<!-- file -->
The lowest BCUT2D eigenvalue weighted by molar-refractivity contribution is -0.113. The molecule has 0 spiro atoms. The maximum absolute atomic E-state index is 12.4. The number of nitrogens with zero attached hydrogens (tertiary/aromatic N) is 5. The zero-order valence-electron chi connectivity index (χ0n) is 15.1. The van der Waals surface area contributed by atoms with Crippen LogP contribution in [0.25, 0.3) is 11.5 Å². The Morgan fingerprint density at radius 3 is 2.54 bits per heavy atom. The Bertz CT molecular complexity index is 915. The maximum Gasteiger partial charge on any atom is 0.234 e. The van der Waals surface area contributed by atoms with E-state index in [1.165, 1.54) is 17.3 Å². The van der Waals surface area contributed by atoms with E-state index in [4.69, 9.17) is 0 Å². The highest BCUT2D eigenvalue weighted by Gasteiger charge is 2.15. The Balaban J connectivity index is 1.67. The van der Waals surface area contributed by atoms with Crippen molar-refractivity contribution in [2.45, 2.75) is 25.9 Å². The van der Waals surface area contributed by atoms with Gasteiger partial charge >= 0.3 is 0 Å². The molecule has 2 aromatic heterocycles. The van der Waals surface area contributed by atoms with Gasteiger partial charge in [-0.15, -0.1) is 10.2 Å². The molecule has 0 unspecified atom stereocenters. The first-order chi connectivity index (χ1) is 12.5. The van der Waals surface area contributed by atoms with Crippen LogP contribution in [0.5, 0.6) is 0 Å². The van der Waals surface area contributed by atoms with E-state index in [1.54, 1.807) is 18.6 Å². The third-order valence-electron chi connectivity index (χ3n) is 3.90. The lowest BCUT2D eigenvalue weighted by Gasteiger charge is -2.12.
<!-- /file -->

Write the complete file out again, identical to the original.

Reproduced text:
The lowest BCUT2D eigenvalue weighted by molar-refractivity contribution is -0.113. The molecule has 0 spiro atoms. The maximum absolute atomic E-state index is 12.4. The number of nitrogens with zero attached hydrogens (tertiary/aromatic N) is 5. The zero-order valence-electron chi connectivity index (χ0n) is 15.1. The van der Waals surface area contributed by atoms with Crippen LogP contribution in [0.25, 0.3) is 11.5 Å². The Morgan fingerprint density at radius 3 is 2.54 bits per heavy atom. The Bertz CT molecular complexity index is 915. The maximum Gasteiger partial charge on any atom is 0.234 e. The van der Waals surface area contributed by atoms with E-state index in [1.165, 1.54) is 17.3 Å². The van der Waals surface area contributed by atoms with E-state index in [4.69, 9.17) is 0 Å². The highest BCUT2D eigenvalue weighted by Gasteiger charge is 2.15. The Balaban J connectivity index is 1.67. The van der Waals surface area contributed by atoms with Crippen molar-refractivity contribution in [2.45, 2.75) is 25.9 Å². The van der Waals surface area contributed by atoms with Gasteiger partial charge >= 0.3 is 0 Å². The molecule has 2 aromatic heterocycles. The van der Waals surface area contributed by atoms with Gasteiger partial charge in [-0.15, -0.1) is 10.2 Å². The molecule has 0 unspecified atom stereocenters. The first-order chi connectivity index (χ1) is 12.5. The van der Waals surface area contributed by atoms with Crippen LogP contribution in [0.5, 0.6) is 0 Å². The van der Waals surface area contributed by atoms with E-state index in [1.54, 1.807) is 18.6 Å². The third-order valence-electron chi connectivity index (χ3n) is 3.90. The lowest BCUT2D eigenvalue weighted by Gasteiger charge is -2.12.